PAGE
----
After all, for some reason in December 1939, Reichsführer-SS Heinrich Himmler decided to witness one of the gassings of mental patients (in Fort VII in Posen), although (1) he tried to avoid attending such events as much as possible; and (2) officially the SS was in no way tasked with Aktion T4 (it was the Party project).

The only logical explanation that comes to mind is simple and straightforward – already in 1939 Himmler was of the opinion that the “final solution of the Jewish question” (which had to be resolved one way to the other) would require total and complete extermination of Jews. And was actively looking for the most efficient tools, methods, processes and personnel.

So after the official (and very much real given the needs of the Holocaust project) suspension of Aktion T4 its key personnel only changed jobs – and continued to design, build, operate and maintain gas chambers, move thousands and thousands of victims to their deaths, manage killing centers, etc., etc.

Which for most of them quite predictably did not end well – most of the T4 (and Holocaust) perpetrators met untimely and violent deaths. Some were killed in action or were assassinated; many committed suicide; quite a few were arrested by the Allies, prosecuted for crimes against humanity, tried, (mostly) convicted and either executed or imprisoned.

A handful managed to escape justice; some were acquitted or received light sentences of even a “slap on the wrist” (sometimes Allied and especially the West German justice worked in even more mysterious ways than God Himself).

Aktion T4 became arguably the most thoroughly investigated, prosecuted and tried crimes against humanity committed by the Nazis (possibly because it was by far the best-documented so gathering evidence was almost effortless).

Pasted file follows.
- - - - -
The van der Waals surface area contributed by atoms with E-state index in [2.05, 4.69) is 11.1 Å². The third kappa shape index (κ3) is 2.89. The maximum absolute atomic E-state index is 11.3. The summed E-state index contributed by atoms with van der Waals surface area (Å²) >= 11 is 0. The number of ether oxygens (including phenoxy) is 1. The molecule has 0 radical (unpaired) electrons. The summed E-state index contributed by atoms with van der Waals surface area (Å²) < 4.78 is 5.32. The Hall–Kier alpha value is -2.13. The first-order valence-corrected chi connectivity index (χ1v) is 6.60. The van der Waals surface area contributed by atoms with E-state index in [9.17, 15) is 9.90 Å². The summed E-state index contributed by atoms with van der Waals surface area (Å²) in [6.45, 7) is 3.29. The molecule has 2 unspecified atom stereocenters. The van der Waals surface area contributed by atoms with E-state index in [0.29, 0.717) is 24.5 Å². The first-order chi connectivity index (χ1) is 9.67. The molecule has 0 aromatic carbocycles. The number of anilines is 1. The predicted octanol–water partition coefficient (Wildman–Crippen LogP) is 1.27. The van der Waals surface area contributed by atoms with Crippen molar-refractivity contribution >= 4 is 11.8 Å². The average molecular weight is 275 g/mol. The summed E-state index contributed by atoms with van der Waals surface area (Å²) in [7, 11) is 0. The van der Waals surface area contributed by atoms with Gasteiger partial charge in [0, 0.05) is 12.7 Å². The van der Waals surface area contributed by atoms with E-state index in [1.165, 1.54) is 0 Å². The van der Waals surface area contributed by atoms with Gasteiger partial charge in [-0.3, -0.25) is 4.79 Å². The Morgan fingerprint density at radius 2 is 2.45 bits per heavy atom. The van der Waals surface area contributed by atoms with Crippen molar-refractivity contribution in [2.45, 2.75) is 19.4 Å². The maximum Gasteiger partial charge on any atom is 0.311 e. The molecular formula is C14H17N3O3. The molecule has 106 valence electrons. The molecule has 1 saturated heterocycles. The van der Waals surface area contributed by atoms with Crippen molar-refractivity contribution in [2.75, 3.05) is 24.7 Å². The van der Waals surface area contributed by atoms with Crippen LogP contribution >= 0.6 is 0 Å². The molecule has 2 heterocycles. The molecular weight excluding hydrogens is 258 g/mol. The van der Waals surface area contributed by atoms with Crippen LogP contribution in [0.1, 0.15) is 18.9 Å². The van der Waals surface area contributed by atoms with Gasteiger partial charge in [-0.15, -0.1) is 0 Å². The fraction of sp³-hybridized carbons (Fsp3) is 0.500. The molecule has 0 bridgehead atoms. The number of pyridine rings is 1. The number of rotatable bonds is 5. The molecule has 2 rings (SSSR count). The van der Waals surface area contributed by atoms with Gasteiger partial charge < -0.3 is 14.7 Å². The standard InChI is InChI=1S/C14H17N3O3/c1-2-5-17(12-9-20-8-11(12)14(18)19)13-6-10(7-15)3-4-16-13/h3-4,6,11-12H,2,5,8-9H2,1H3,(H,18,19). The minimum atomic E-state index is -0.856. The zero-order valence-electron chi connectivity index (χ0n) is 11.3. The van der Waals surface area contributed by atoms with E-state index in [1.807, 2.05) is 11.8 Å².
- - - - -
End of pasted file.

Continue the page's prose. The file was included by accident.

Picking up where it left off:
All-in-all seven trials were held – in Hadamar, Nuremberg (the so-called Doctor’s trial), Frankfurt am Main (there were actually four trials), Grafeneck, Hartheim and Klagenfurt with sentences ranging from a few years in jail to death by hanging or a guillotine.

On 29 June 1943, Pope Pius XII issued the encyclical Mystici corporis Christi, in which he condemned the fact that in Greater Germany

“physically deformed people, mentally disturbed people and hereditarily ill people have at times been robbed of their lives”

Following this, in September 1943, a bold but long overdue condemnation was read by bishops from pulpits across Greater Germany, denouncing the killing of

“the innocent and defenseless mentally handicapped and mentally ill, the incurably infirm and fatally wounded, innocent hostages and disarmed prisoners of war and criminal offenders, people of a foreign race or descent”

The German national memorial to the people with disabilities murdered by the Nazis was opened in 2014 in Berlin. It is located in the pavement of a site next to the Tiergarten park, the location of the former villa at Tiergartenstrasse 4 in Berlin – the headquarters of Aktion T4.